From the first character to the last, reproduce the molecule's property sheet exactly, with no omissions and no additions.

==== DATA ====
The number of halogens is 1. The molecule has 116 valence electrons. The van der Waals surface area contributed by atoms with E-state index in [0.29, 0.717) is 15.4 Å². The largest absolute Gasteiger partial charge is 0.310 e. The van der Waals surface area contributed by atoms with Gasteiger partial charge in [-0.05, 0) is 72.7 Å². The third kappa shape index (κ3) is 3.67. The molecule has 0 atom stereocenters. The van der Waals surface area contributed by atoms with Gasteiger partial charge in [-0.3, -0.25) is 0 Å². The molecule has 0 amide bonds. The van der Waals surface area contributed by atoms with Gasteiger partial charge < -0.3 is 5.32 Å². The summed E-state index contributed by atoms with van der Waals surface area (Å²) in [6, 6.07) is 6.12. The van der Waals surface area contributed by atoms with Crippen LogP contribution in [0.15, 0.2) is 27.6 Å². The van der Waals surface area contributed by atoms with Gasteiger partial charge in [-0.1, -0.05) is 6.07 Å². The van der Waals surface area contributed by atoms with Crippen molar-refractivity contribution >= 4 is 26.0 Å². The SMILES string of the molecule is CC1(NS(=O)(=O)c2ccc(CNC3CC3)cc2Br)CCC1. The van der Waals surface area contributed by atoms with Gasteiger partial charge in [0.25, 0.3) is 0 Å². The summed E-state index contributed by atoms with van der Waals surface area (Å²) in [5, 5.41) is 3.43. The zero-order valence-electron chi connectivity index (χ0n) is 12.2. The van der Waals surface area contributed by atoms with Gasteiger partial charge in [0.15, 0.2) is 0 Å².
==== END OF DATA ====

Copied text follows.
The number of halogens is 1. The molecule has 116 valence electrons. The van der Waals surface area contributed by atoms with E-state index in [0.29, 0.717) is 15.4 Å². The largest absolute Gasteiger partial charge is 0.310 e. The van der Waals surface area contributed by atoms with Gasteiger partial charge in [-0.05, 0) is 72.7 Å². The third kappa shape index (κ3) is 3.67. The molecule has 0 atom stereocenters. The van der Waals surface area contributed by atoms with Gasteiger partial charge in [-0.3, -0.25) is 0 Å². The molecule has 0 amide bonds. The van der Waals surface area contributed by atoms with Gasteiger partial charge < -0.3 is 5.32 Å². The summed E-state index contributed by atoms with van der Waals surface area (Å²) in [6, 6.07) is 6.12. The van der Waals surface area contributed by atoms with Crippen LogP contribution in [0.15, 0.2) is 27.6 Å². The van der Waals surface area contributed by atoms with Gasteiger partial charge in [-0.1, -0.05) is 6.07 Å². The van der Waals surface area contributed by atoms with Crippen molar-refractivity contribution >= 4 is 26.0 Å². The SMILES string of the molecule is CC1(NS(=O)(=O)c2ccc(CNC3CC3)cc2Br)CCC1. The van der Waals surface area contributed by atoms with Gasteiger partial charge in [0.25, 0.3) is 0 Å². The summed E-state index contributed by atoms with van der Waals surface area (Å²) in [5, 5.41) is 3.43. The zero-order valence-electron chi connectivity index (χ0n) is 12.2. The van der Waals surface area contributed by atoms with Gasteiger partial charge in [0.15, 0.2) is 0 Å².